The Commissioner of Fundamental Rights Receives Signatures Against Surveillance
Several thousand signatures collected at stopwatching.eu after recent privacy scandals were handed over last Thursday. The commissioner of fundamental rights was first hesitant to receive the collected signatures but after some convincing, her assistants accepted them for her.
The signatures were a “call upon the European Commission to immediately initiate treaty violation proceedings Pursuant to Article 258 TFEU due to violations of article 16 TFEU (right to the protection of personal data) against the United Kingdom”.
It was a nice sunny day in Brussels – a bit too nice for this time of year in Brussels. At around 11:00 in the morning, some people started to gather on the Robert Schuman square in the heart of the European Neighbourhood in Brussels. Not the traditional unionists, farmers, fishermen or others who might have problems with the European Commission. This was a bunch a people who were not that easy to label. One wore a suit, one a long jacket and a modest cowboy hat, some wore hoodies.
These people were Pirates, they came from all over and had left their homes this morning for one reason. They fight for a fair Internet, where nobody is spied upon. An Internet where your communication can be private. This seems like an obvious and reasonable expectation – no one would expect their letters to be opened by the mailman. This fundamental right is, however, not so obvious online.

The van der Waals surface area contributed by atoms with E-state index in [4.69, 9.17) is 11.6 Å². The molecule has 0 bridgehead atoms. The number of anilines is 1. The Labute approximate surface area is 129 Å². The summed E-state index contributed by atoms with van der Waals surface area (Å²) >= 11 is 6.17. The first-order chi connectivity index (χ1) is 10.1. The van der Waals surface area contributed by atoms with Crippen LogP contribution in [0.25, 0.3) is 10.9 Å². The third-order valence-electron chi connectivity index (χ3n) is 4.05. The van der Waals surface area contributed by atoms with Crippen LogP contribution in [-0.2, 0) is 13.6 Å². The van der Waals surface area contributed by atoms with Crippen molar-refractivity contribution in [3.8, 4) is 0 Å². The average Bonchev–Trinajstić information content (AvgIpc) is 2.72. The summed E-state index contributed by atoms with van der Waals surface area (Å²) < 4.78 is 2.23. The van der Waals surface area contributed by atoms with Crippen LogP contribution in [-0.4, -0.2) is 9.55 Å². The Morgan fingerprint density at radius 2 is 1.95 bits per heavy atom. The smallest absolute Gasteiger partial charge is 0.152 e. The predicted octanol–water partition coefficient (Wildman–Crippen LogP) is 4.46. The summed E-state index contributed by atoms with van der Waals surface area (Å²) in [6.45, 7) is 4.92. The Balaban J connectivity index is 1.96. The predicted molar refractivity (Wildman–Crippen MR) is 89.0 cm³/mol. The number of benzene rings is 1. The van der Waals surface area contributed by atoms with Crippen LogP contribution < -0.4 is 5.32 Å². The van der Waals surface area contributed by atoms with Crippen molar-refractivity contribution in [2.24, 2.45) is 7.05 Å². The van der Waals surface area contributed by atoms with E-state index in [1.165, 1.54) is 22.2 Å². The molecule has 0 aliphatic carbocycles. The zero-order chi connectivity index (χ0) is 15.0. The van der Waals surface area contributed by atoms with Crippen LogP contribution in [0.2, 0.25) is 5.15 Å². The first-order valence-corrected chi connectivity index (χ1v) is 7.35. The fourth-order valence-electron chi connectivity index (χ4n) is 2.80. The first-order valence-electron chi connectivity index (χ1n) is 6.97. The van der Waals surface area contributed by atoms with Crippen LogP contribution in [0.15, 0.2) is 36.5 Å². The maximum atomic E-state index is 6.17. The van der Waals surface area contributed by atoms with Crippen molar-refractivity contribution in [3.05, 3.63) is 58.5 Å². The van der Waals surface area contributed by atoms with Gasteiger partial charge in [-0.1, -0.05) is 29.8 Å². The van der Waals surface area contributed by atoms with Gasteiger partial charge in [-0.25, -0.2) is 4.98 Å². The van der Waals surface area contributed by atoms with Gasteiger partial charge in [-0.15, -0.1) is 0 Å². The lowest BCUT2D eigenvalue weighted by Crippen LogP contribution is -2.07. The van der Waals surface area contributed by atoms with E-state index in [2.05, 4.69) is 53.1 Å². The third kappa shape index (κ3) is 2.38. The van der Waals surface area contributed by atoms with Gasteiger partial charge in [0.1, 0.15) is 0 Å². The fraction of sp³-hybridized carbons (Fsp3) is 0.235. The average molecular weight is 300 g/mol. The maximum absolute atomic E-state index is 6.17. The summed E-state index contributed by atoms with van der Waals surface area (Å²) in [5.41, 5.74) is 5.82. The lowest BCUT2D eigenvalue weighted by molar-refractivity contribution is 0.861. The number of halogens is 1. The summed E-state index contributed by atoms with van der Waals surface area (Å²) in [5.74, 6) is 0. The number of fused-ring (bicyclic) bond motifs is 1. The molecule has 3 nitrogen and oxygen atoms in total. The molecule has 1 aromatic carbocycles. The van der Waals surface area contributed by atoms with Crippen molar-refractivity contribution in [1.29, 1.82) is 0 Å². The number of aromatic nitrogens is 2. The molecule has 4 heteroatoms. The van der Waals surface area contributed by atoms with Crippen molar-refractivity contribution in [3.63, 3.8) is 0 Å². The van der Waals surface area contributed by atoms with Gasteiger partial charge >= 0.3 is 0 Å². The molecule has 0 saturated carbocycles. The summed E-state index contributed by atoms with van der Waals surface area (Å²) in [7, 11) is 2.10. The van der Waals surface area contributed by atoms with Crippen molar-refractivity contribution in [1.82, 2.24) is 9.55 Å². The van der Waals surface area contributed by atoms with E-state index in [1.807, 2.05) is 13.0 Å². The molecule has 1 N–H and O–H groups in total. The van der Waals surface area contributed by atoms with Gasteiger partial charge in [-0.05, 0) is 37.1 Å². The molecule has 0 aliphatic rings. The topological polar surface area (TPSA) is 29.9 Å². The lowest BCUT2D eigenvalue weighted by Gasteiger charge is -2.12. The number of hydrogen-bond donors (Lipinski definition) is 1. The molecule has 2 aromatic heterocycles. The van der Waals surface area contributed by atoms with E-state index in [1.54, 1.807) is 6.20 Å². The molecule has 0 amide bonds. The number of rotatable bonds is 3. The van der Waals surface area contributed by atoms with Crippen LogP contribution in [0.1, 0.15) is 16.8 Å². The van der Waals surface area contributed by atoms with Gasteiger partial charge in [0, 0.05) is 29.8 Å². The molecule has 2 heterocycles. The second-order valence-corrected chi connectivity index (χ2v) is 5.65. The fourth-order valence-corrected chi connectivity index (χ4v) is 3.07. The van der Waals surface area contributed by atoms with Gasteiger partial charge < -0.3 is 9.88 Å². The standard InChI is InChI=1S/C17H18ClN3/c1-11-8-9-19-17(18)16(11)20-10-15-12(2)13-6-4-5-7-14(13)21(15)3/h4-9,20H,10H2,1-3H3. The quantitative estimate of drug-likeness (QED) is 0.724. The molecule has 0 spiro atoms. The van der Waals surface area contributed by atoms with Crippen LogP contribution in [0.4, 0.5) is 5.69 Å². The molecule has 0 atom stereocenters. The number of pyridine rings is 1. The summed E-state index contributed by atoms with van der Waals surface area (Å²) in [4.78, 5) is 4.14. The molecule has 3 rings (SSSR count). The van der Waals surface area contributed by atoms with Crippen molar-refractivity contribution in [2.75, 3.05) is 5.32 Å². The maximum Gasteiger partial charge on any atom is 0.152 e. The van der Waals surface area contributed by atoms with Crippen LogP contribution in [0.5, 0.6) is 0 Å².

These rights are in jeopardy; not only does the United States spy on European citizens without any due process, but one of the European Union’s own member states also spies on European citizens. The United Kingdom is part of the European Union and needs to respect its rules, according to the critics. Recent revelations, however, have made it clear that the UK is also spying on its European allies. One of the revelations which upset many people was discovering that the UK was behind the hacking of the national Belgian telecom operator Belgacom.
Several thousand signatures were gathered to protest the spying the UK is doing on European citizens. After initial speeches from Pirate Member of the European Parliament Amelia Andersdotter and lead organiser Nicolaus Kern, the protest moved from the Robert Schuman square to the building of the European Commission. The goal was to hand over the signatures to Viviane Reding of the European Commission – the commissioner responsible for justice, fundamental rights and citizenship.
Handing over the signatures to Mrs Reding, however, proved to be more than trivial. Belgian police seemed surprised when Miss Andersdotter introduced herself as a member of European Parliament. Mrs Reding, commissioner of fundamental rights, would at first not receive signatures protesting the largest breach of personal privacy in the history of humanity. It took nearly 45 minutes of negotiating with security staff before some of Mrs Reding’s assistants came down to receive the signatures. The mission of the day had been accomplished, but the fight was far from over.